Js_of_ocaml is a compiler from OCaml bytecode programs to JavaScript. It makes it possible to write OCaml programs that run on Web browsers. It is easy to install as it works with an existing installation of OCaml, with no need to recompile any library. It comes with bindings for a large part of the browser APIs. According to our benchmarks, the generated programs runs typically faster than with the OCaml bytecode interpreter. We believe this compiler will prove much easier to maintain than a retargeted OCaml compiler, as the bytecode provides a very stable API.



  • Jbuilder
  • Cmdliner, cppo (for the compiler)
  • ppx_tools_versioned, ocaml-migrate-parsetree (for the js_of_ocaml base library)

See opam file at the root of the repository for version constraints.

Optional dependencies:

Install from opam

opam install js_of_ocaml

Build and install from source

make opam-installer js_of_ocaml-compiler opam-installer js_of_ocaml-lwt opam-installer js_of_ocaml


Your program must first be compiled using the OCaml bytecode compiler ocamlc. JavaScript bindings are provided by the js_of_ocaml package and the syntax extension by the js_of_ocaml-ppx package (or js_of_ocaml-camlp4)

      ocamlfind ocamlc -package js_of_ocaml -package js_of_ocaml-ppx \
          -linkpkg -o cubes.byte cubes.ml

Then, run the js_of_ocaml compiler to produce JavaScript code:

      js_of_ocaml cubes.byte

See also the plugin Ocamlbuild_js_of_ocaml.

See also Quickstart.

Supported features

Most of the OCaml standard library is supported. However,

  • Weak semantic cannot be implemented using JavaScript. A dummy implemtation is available (use `+weak.js` option)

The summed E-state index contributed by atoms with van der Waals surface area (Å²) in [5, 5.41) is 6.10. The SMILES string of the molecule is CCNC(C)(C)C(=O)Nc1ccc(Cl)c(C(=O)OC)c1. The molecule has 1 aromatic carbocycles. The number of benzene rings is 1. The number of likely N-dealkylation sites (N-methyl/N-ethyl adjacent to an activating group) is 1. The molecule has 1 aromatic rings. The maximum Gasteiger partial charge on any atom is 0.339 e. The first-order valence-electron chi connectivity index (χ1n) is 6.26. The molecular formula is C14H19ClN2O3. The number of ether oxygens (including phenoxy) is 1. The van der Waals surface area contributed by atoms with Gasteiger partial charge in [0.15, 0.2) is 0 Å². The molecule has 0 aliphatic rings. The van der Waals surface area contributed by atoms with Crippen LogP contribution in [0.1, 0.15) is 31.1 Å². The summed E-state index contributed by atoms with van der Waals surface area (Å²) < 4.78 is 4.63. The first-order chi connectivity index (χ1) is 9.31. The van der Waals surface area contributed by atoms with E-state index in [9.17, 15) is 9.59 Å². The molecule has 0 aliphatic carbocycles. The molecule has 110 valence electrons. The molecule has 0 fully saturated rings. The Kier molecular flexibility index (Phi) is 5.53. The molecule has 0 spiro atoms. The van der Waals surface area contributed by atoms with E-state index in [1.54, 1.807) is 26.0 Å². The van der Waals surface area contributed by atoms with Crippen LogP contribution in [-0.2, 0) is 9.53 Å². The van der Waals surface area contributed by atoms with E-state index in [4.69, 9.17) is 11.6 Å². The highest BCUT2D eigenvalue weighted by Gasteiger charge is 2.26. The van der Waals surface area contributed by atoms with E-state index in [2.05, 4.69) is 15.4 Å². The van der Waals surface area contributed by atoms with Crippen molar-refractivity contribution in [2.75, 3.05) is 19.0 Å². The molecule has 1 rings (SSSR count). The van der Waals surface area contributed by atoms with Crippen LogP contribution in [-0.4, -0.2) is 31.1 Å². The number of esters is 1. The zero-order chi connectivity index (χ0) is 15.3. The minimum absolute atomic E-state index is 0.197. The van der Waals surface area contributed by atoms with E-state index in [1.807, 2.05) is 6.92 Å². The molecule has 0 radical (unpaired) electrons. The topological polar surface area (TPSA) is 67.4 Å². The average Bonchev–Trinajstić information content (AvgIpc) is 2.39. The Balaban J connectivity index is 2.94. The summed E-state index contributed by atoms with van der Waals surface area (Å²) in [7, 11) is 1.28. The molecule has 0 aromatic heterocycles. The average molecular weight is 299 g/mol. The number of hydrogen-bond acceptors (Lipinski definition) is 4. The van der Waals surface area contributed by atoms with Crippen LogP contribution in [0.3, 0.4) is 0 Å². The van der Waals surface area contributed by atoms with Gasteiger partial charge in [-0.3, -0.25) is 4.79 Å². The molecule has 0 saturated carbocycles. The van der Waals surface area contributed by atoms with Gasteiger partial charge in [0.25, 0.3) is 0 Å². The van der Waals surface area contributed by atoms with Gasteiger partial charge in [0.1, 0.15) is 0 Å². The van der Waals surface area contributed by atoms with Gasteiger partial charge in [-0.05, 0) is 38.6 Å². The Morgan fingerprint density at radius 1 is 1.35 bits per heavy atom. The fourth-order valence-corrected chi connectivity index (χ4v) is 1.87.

• Most of Sys module is not supported.

Extra libraries distributed with Ocaml (such as Thread or Str) are not supported in general. However,

  • Bigarray: bigarray are supported using Typed Arrays
  • Num: supported using `+nat.js` option
  • Graphics: partially supported using canvas (see also js_of_ocaml-graphics)
  • Unix: time related functions are supported

Tail call is not optimized in general. However, mutually recursive functions are optimized:

  • self recursive functions (when the tail calls are the function itself) are compiled using a loop.
  • trampolines are used otherwise. More about tail call optimization.

Data representation differs from the usual one. Most notably, integers are 32 bits (rather than 31 bits or 63 bits), wich is their natural size in JavaScript, and floats are not boxed. As a consequence, marshalling, polymorphic comparison, and hashing functions can yield results different from usual:

  • marshalling of floats is not supported (unmarshalling works);
  • the polymorphic hash function will not give the same results on datastructures containing floats;
  • these functions may be more prone to stack overflow.